If you lose all four of your limbs, are you still you? Most people would say yes. What if your brain were cut into two pieces? Would you still be you? Robert J. Marks and Dr. Michael Egnor discuss splitting the brain and the research of Roger Sperry. Show Notes 00:30 | Introducing Dr. Michael Egnor, Professor of Neurosurgery and Read More ›
There have been ongoing philosophical and theological arguments about free will vs. predestination. How do experiments on the human brain inform us on this question? Robert J. Marks discusses free will, free won’t, predestination, and the brain with Dr. Michael Egnor. Show Notes 00:40 | Introducing Dr. Michael Egnor, Professor of Neurosurgery and Pediatrics at State University of New York, Read More ›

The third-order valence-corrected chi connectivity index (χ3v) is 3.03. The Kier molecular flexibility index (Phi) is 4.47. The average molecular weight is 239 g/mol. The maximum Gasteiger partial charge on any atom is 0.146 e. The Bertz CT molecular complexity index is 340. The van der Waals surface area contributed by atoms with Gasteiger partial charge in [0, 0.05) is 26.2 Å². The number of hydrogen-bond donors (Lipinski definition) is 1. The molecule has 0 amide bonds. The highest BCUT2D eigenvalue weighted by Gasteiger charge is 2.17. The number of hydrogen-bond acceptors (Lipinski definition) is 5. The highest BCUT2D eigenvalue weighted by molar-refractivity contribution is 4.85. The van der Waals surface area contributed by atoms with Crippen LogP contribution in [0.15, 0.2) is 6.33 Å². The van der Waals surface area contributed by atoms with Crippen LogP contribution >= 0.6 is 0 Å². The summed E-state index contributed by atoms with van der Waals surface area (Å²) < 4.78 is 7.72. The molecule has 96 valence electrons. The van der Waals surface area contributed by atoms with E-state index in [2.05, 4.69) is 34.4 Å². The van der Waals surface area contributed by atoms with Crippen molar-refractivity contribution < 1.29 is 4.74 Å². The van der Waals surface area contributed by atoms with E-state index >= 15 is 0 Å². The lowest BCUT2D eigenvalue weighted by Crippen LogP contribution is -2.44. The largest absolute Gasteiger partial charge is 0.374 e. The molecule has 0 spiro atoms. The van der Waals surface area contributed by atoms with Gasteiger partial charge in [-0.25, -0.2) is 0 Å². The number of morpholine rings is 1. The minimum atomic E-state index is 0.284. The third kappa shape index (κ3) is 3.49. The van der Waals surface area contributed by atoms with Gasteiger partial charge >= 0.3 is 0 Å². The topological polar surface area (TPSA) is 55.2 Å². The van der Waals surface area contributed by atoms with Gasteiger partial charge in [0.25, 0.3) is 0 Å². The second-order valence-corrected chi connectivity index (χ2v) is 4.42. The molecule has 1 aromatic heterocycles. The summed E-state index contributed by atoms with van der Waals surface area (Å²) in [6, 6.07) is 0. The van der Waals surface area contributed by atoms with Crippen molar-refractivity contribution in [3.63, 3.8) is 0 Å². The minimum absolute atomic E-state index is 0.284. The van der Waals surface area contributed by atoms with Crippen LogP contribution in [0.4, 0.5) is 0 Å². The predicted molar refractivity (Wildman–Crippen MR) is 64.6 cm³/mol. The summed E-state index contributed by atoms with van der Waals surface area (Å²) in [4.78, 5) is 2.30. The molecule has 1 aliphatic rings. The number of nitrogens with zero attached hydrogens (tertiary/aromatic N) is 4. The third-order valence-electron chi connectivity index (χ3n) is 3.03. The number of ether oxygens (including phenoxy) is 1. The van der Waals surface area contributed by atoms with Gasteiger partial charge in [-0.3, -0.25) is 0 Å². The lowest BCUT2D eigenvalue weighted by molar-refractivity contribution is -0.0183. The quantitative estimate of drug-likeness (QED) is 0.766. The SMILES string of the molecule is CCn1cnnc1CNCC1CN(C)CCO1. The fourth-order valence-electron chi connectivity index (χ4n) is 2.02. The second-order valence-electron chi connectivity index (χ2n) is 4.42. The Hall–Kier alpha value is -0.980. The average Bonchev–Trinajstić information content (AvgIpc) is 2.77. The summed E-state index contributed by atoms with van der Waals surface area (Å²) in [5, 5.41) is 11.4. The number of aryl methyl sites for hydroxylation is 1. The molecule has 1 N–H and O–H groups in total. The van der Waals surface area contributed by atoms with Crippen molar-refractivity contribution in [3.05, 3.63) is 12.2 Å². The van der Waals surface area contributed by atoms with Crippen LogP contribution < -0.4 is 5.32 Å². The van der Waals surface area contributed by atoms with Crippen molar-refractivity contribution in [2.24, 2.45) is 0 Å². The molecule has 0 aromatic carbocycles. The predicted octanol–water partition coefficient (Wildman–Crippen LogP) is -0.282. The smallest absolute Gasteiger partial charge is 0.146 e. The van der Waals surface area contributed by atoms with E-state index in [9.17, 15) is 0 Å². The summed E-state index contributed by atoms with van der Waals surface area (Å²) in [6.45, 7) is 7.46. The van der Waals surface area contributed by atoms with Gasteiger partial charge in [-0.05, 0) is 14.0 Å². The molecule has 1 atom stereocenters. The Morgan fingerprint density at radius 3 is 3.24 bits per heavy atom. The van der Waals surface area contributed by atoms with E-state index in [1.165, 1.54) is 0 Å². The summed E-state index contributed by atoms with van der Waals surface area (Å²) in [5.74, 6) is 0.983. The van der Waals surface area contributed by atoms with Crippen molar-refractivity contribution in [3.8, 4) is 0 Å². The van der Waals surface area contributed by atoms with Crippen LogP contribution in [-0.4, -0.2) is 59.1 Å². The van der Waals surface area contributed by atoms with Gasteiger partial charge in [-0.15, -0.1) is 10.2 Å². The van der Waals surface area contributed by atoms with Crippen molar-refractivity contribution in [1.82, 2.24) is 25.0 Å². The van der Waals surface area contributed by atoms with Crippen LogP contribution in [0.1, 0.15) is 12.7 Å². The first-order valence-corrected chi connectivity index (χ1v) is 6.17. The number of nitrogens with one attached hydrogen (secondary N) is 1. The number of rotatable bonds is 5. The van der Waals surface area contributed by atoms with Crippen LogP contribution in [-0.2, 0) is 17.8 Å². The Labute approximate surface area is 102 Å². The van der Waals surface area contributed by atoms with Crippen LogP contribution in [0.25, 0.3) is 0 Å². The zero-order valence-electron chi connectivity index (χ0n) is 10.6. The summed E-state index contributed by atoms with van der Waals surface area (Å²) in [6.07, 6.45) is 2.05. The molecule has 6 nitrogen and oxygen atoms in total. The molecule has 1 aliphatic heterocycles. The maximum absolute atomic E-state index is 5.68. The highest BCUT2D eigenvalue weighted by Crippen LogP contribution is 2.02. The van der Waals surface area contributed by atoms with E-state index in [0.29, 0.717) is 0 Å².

Mental activity always has meaning—every thought is about something. Computation, by contrast, always lacks meaning in itself. A word processing program doesn’t care about the opinion that you’re expressing when you use it. In fact, what makes computation so useful is that it doesn’t have its own meaning. Because the mind always has meaning and computation never does, the mind is the opposite of computation.
If the brain is immensely complex, it may elude complete understanding in detail. Deep Learning may survey it but that won’t convey understanding to us. We may need to look at more comprehensive ways of knowing.
A science historian offers a look at some of the difficulties we face in understanding the brain
March 4, 2020
In a forthcoming book, science historian Matthew Cobb suggests that we may need to be content with different explanations for different brain parts. And that the image of the brain as a computer is definitely on the way out.